Join Date
    Jun 2009
    Posts
    10,004

    Default Re: Oversupply after misdiagnosed mastitis

    Good grief.

    This is why doctors should REALLY stay out of the breastfeeding management business, or learn something about breastfeeding.

    I will get to you question about OP in a minute, but first just for any folks out there who are scratching their heads, let me take a moment to address a couple things:

    First, if you had no fever and did not feel ill, it was probably not mastitis that time. It may be a plug, or it may be a "breast lump' that sometimes occurs after mastitis and eventually goes away, but should be investigated further to be sure it is not something else, unrelated to lactation. There is lots of info out there on plugs, but as far as I know only Jack Newman has stuff on lumps, I will link an article if I can find it.

    Also, draining the breast each time baby nurses (or ever) is NOT typically required in cases of mastitis. Frequent milk removal is what is suggested, and that is very different than "draining" the breast.

    This doctor however said that my breast just looked stretched and since I didn't have a fever and it wasn't bright/shiny red and very hot to the touch and there wasn't a big hard lump that the most it could be is a yeast infection (because of the pains in my armpit) and told me to put Lotrimin on it for a week after every feeding.
    Where do I start? Yeast overgrowth (thrush) is not anything like mastitis - It has nothing to do with it, it is not in any way some lesser cousin to mastitis. Thrush is not even properly called an "infection," although everyone persists in calling it that. Thrush does not respond to antibiotics and in fact can be CAUSED from taking antibiotics in some cases. So if that last doctor you saw thought the issue was thrush, why in the world were you given more abs? Ai yi yi.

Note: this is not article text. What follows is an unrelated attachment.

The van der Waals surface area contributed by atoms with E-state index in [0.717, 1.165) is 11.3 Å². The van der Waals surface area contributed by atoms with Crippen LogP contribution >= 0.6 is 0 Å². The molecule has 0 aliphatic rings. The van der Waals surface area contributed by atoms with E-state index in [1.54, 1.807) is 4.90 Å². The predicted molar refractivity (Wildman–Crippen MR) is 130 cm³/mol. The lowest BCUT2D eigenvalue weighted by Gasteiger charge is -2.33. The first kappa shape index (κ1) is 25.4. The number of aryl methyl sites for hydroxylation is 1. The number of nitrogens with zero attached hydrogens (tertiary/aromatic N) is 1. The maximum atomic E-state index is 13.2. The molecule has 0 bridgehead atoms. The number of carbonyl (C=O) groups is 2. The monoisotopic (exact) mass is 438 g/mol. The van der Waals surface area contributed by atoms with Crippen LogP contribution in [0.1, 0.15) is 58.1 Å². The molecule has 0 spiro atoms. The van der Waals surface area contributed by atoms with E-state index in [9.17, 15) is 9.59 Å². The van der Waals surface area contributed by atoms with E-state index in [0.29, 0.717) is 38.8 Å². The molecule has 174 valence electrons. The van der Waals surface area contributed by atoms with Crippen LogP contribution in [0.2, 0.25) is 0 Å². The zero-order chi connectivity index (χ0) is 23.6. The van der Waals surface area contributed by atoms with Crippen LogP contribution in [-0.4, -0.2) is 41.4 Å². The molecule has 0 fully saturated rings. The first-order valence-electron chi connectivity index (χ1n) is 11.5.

Anyway, since you continue to have breast pain and a red area, which sounds to me like it may be an unresolved plug or lump but of course I cannot be sure, I would suggest see an experienced and recommended by local LLL or other breastfeeding support group (if possible) board certified lactation consultant (IBCLC) in the hopes of either confirming that this is a breastfeeding thing or NOT. While of course it is most likely either normal or related to breastfeeding, you want to be sure. If it is a breastfeeding thing, the IBCLC should be able to help you fix whatever it going on or reassure you it will go away on its own.

    Ok, overproduction/lopsidedness. If you see an IBCLC, which I strongly suggest, she can help you figure out a safe strategy for reducing your milk production. Here are some suggestions:

    Your baby is two months old and that means your milk production is probably well established. It is also important that baby is gaining very well. The weight gain is important to note. If baby is not gaining at least 8 ounces per week or more, then you might not want to do anything to reduce production, at least not yet. But if baby has been gaining at least that rapidly, it is probably safe to block nurse that one side in order to reduce milk production. I am going to link two articles on block nursing and I suggest read them both very, very carefully.

    Block feeding on one side will tell your body to reduce milk production in that one side. At the same time, you could be encouraging baby to nurse more on the lower producing side, or even pump that side here and there if you like, in order to bring that side "up" while you bring the other "down." This last part may not be needed and of course you do not want to cause OP in that side as well, BUT, on the other hand, if lopsidedness is getting you down, that would be a method to get less lopsided faster. Just to reassure you, lopsidedness is common and almost always entirely goes away once mom stops lactating after baby weans.